October 10th is World Mental Health Day and this year’s theme is mental health in the workplace. According to the World Health Organization, more than 300 million people globally live with depression, a leading cause of disability; and more than 260 million are living with anxiety disorders. Many individuals live with both depression and anxiety and a recent WHO-led study estimates that these disorders cost the global economy one trillion US dollars each year in lost productivity. They may also live with other mental health conditions such as obsessive-compulsive disorder (OCD), and eating disorders, among others. Employment is important to independence and community living for people with mental health conditions, but they may face barriers to finding and maintaining employment. Among these is workplace stress.
Stress can trigger mental health conditions like anxiety, depression, OCD, and eating disorders. There are steps individuals can take to manage the effects of on-the-job stress, from self-care to reaching out for help:
- The Anxiety and Depression Association of America (ADAA) provides tips to manage stress and anxiety at work to avoid or minimize symptom triggers, including practicing time management, communicating with managers, and taking breaks. More tips on managing anxiety at work.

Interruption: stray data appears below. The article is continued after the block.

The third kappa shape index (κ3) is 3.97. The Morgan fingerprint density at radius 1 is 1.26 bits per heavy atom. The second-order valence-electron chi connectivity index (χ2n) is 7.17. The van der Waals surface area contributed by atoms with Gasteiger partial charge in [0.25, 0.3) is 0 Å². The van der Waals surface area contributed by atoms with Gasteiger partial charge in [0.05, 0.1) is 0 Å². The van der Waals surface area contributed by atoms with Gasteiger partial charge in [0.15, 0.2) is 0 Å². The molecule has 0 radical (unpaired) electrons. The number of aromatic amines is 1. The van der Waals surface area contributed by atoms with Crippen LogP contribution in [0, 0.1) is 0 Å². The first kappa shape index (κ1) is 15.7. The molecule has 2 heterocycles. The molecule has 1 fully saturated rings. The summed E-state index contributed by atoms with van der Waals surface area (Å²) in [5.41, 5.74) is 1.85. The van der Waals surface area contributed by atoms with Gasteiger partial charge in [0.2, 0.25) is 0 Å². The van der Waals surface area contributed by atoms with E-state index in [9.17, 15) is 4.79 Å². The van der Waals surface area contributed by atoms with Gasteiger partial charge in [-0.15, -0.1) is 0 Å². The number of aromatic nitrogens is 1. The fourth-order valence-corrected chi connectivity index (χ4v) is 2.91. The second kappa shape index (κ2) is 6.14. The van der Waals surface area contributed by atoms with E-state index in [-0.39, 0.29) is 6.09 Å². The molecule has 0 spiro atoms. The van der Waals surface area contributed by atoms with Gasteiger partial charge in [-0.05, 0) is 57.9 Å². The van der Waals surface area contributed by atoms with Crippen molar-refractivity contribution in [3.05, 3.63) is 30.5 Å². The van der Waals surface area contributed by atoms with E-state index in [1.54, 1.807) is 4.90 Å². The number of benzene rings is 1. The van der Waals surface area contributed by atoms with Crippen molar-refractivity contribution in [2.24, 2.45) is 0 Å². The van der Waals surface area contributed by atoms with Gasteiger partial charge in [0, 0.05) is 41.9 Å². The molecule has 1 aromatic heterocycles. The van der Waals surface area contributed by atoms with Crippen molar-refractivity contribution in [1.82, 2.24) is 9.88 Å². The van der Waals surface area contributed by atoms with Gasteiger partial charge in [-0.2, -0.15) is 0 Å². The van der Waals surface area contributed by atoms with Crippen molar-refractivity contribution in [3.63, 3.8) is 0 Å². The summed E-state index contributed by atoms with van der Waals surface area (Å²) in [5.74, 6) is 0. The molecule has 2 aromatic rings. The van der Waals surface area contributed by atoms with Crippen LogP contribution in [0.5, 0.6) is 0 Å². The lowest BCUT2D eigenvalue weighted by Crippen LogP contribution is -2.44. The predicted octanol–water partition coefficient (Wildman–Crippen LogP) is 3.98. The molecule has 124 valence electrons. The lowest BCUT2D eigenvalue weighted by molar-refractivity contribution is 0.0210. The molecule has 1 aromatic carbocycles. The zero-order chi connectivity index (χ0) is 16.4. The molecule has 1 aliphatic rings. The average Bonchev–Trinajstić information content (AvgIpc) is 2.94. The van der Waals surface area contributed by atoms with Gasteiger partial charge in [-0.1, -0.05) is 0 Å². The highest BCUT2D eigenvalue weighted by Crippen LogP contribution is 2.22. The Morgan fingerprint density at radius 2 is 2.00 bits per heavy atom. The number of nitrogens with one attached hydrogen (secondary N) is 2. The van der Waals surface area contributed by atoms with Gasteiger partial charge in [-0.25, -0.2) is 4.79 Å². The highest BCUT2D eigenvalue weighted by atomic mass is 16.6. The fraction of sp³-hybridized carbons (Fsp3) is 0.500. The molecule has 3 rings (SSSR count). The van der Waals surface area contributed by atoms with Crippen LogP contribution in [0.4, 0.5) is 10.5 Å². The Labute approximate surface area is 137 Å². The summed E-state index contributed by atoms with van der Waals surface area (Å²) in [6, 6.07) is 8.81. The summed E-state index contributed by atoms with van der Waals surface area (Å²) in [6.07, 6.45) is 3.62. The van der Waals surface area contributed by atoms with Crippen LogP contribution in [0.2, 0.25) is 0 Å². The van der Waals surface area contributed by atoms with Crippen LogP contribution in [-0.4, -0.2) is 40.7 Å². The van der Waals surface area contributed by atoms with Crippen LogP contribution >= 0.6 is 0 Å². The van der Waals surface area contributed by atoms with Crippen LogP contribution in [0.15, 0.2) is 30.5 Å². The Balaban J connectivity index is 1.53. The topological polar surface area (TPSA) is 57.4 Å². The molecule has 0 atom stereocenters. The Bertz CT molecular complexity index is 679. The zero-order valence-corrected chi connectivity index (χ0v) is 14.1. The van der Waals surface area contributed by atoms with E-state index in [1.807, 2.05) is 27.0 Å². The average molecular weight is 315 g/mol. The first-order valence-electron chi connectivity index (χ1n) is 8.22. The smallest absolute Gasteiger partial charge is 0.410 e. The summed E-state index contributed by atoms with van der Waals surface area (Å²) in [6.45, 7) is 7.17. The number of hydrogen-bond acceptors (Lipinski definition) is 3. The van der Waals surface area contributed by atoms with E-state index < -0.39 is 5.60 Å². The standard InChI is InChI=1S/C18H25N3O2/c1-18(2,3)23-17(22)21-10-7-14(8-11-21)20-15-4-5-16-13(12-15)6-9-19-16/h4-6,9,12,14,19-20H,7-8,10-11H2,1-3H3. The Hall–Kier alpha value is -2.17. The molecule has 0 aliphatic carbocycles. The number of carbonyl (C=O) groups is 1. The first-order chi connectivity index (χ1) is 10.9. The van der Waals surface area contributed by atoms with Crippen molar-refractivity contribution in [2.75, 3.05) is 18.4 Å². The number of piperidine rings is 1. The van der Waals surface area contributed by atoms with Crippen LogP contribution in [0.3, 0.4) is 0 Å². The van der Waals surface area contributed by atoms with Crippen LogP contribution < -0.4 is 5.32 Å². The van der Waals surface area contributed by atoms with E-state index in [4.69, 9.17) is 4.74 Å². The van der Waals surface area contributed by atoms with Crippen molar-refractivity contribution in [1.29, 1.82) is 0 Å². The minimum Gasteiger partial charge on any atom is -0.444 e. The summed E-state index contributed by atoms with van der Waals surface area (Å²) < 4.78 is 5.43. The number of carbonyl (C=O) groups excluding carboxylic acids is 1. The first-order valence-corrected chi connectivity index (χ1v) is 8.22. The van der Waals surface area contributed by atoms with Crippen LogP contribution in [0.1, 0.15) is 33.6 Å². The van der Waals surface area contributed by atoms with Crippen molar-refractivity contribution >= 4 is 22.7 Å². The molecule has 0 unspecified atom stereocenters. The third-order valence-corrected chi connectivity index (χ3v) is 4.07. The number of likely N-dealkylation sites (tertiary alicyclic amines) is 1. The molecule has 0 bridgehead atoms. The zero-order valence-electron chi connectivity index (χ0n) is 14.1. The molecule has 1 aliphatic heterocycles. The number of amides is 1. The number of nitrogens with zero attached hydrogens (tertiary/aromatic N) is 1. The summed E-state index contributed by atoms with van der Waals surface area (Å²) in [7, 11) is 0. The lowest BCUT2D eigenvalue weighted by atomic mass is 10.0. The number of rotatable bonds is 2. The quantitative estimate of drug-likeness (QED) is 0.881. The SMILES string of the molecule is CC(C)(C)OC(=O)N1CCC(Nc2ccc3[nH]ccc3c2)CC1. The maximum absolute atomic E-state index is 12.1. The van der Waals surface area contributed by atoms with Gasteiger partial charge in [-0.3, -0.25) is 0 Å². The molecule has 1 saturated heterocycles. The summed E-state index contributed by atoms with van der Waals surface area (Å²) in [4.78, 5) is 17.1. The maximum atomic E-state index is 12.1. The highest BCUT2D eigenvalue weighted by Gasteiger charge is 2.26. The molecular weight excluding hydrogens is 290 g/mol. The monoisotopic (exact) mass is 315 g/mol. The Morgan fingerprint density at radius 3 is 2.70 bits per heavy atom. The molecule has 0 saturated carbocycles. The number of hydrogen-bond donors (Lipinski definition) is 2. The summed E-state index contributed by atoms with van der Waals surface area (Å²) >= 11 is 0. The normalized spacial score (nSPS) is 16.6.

- The National Alliance on Mental Illness (NAMI) provides information on how stress effects individuals, when individuals are vulnerable to stress, and the ways to reduce stress. Tips on managing stress. Additionally, the Mayo Clinic provides general tips on coping with stress at work.
- Mental Health America (MHA) provides suggestions on how to cope with depression at work including recognizing the signs of depression, finding treatment, practicing self-care, and anticipating workplace triggers. More tips on how to cope with depression at work.
- Employers can help their employees, too. Human Resource managers can support employees with OCD—Learn more. The Job Accommodation Network (JAN) provides information and resources for accommodations for individuals with psychiatric disabilities and mental health conditions.
The NIDILRR-funded Temple University Rehabilitation Research and Training Center on Community Living and Participation of Individuals with Psychiatric Disabilities provides resources on community participation and inclusion for individuals with psychiatric disabilities including the publication, A Practical Guide for People with Mental Health Conditions who Want to Work, which includes strategies for long-term success at work.
Interested in more? Contact our information specialists at 800/346-2742 if we can help you find resources in our collection or in your community to create an inclusive workplace for people with mental health conditions.